I’m not saying that games don’t use lines at all. For example, Homeworld uses AA lines for cloaked ships and for when the viewpoint goes inside a ship. In fact, it uses AA lines with polygon mode GL_LINE.

But if you have a 100K poly model and want to animate its wireframe at 30 fps, that’s a whole different league.

If you want to compare cards at their line and AA line performance, I’d suggest starting with Viewperf. A number of Viewperf tests use lines, and ProCDRS tests 1 and 2 use AA lines. (In fact, Viewperf is actually a fairly good geometry performance benchmark in general.)

Note that Viewperf does not use polygon mode.

  • Matt

Thanks to Matt- It looks like nvidia is giving excelent support here at the OpenGL forums. Lets hope ATi and others follow.

I get your point: one cannot assume how HW implements primitives. Maybe if the GeForce2 driver implemented polygonmode GL_LINE using what it uses for GL_LINES or GL_LINE_STRIP then it would go fast then.

Well, I’ll give this case as closed, with the following conclusion: Yes, geforce stalls when using polygonmode GL_LINE, so use a different aproach, such as GL_LINES primitive.

I’m not convinced that GL_LINE should be “that” slow. I could see it being a few times slower than GL_FILL.

  • Matt

Well, at least in my engine GL_LINE it’s irracionally slow (at least compared to a bunch of other cards, including TNTs). Maybe that’s the way things are in this particular case… Anyway, I will implement both solutions, with polymode GL_LINE and GL_LINES, and which ever works faster will be used automatically by my engine depending on the machine. Currently, GL_LINES is like 4x to 5x faster in 50k-triangle+ scenes in my GeForce2/p3 600 config.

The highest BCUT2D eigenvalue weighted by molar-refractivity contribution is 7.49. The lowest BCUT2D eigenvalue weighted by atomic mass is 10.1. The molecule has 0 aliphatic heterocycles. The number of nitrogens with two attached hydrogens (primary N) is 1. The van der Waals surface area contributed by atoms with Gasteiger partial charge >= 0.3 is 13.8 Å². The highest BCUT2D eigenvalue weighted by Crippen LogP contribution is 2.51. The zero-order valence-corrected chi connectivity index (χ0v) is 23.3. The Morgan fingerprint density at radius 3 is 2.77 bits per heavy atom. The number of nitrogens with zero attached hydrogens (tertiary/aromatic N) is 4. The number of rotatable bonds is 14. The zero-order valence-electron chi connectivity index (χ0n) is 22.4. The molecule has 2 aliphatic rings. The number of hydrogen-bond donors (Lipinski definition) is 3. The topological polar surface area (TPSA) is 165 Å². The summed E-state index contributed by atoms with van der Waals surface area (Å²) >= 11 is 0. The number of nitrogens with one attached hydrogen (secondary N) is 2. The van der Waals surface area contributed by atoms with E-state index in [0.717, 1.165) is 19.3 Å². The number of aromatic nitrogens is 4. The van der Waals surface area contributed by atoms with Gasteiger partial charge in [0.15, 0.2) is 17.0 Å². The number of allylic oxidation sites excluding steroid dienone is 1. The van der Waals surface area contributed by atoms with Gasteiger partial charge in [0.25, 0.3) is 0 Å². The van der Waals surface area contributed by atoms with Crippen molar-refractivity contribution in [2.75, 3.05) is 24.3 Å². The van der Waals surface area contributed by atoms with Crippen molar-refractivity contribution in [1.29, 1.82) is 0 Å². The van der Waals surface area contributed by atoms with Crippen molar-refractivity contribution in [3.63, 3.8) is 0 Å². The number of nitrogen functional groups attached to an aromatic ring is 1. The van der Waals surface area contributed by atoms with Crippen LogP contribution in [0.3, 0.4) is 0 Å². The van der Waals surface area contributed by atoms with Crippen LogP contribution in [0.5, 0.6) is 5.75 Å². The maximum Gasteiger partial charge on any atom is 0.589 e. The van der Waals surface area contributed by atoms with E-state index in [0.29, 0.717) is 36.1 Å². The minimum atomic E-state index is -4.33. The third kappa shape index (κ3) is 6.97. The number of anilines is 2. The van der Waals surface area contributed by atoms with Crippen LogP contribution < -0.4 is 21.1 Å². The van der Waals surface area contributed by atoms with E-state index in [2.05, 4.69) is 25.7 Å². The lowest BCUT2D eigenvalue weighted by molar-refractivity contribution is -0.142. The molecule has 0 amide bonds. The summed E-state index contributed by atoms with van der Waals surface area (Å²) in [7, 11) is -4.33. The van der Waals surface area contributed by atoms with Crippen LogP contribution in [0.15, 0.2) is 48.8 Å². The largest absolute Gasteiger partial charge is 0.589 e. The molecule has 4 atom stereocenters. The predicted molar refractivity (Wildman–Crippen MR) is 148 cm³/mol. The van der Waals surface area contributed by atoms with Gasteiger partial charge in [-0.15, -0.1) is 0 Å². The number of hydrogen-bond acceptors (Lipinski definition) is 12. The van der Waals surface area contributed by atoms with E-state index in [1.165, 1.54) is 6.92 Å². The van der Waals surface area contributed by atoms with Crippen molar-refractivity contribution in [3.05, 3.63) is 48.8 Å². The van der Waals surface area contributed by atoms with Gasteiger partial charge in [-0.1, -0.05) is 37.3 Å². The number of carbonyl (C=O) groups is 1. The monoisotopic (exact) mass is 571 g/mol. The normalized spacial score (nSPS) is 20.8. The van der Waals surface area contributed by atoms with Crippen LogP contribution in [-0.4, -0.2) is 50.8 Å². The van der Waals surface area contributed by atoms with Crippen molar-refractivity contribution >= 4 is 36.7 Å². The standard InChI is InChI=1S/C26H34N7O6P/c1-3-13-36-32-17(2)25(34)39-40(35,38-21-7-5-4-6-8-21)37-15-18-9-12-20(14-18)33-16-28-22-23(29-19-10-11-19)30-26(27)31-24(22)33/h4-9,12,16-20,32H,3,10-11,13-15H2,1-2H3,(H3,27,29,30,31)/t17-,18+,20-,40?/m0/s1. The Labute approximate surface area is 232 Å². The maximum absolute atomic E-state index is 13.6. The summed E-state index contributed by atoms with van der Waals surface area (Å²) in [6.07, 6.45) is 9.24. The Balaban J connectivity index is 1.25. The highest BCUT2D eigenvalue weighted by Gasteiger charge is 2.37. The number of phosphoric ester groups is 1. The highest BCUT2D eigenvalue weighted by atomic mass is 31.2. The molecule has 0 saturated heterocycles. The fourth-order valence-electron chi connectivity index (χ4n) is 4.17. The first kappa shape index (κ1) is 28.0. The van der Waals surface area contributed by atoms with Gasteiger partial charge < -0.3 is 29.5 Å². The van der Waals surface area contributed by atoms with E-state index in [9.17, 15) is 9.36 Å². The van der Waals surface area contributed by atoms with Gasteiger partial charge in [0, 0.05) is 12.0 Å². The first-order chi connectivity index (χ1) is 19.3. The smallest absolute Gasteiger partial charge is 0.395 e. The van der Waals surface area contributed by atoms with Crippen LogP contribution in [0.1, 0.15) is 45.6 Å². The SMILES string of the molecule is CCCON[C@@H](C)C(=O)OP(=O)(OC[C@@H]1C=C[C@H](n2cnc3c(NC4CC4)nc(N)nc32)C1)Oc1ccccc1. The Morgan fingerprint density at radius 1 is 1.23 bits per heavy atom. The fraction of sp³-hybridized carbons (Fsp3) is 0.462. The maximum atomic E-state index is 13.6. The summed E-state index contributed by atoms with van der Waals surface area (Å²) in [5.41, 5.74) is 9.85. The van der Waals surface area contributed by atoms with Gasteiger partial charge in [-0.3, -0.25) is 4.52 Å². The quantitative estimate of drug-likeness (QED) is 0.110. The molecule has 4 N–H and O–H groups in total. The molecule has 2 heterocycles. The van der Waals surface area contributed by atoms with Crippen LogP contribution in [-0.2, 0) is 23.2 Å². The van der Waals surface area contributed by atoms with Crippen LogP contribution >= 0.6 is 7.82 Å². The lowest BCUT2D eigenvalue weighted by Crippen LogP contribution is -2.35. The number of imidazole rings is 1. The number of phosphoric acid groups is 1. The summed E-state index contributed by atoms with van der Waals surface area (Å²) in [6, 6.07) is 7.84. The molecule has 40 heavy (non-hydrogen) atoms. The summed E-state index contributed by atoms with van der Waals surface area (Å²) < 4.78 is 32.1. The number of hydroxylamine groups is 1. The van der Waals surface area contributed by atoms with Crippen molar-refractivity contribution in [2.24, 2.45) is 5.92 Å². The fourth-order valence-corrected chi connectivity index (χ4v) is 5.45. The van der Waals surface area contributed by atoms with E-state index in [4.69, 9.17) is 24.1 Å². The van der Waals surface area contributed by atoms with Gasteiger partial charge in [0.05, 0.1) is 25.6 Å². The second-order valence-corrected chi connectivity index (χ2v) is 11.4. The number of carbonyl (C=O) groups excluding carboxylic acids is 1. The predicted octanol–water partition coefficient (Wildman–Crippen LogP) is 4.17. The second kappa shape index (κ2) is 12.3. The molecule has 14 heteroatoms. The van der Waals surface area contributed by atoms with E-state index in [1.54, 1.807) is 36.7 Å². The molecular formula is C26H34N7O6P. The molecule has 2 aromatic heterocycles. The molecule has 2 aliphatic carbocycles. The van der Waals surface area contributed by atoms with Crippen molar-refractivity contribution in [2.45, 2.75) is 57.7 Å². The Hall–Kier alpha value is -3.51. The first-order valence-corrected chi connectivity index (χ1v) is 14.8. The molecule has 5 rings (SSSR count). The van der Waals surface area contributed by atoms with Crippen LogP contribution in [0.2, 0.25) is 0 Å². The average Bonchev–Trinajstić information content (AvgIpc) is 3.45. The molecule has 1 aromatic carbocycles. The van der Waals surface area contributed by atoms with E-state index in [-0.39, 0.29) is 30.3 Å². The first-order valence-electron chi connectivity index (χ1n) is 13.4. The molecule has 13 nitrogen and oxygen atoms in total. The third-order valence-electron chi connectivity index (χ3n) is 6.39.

Also, The same happens in both Win98 and Linux.

Did you check the app I sent you? hope you received. If so, please give me your impressions about it. If not please contact me so we can figure out how I can send it again.


I already replied to your email. Let’s discuss it by email.

  • Matt

Matt: I didn’t want to harm you, and I think you got me wrong. I didn’t mean GL_LINES or whatever would be too slow, I meant that it is slower than drawing the filled and lit model, and I’m speaking of the same model!

I have a great array with the N3V3 format or however it is called. I simply draw that stuff with a call to DrawArrays or however that is called. If I’m drawing it with glMode to GL_LINES, it is more than by a half slower. That is what confuses me. I mean, these are unantialised lines, maybe drawn twice, but in my mind they should easily outperform filled polys.

PS: I still got a TNT if that matters

Ooops, didn’t see one mail of you. You stated that you could think of it being a few times slower. Sorry.

Michael, I don’t want to speak for Matt but, he said in one of his previous posts:

“Imagine that the HW handles lines by drawing them as quads”

I have already read that somewhere… I cannot understand why they would do that but, if they do, it can explain why using lines would be slower than polygons…

OK, you have less pixels to set but you have a lot of things going on before actually drawing pixels…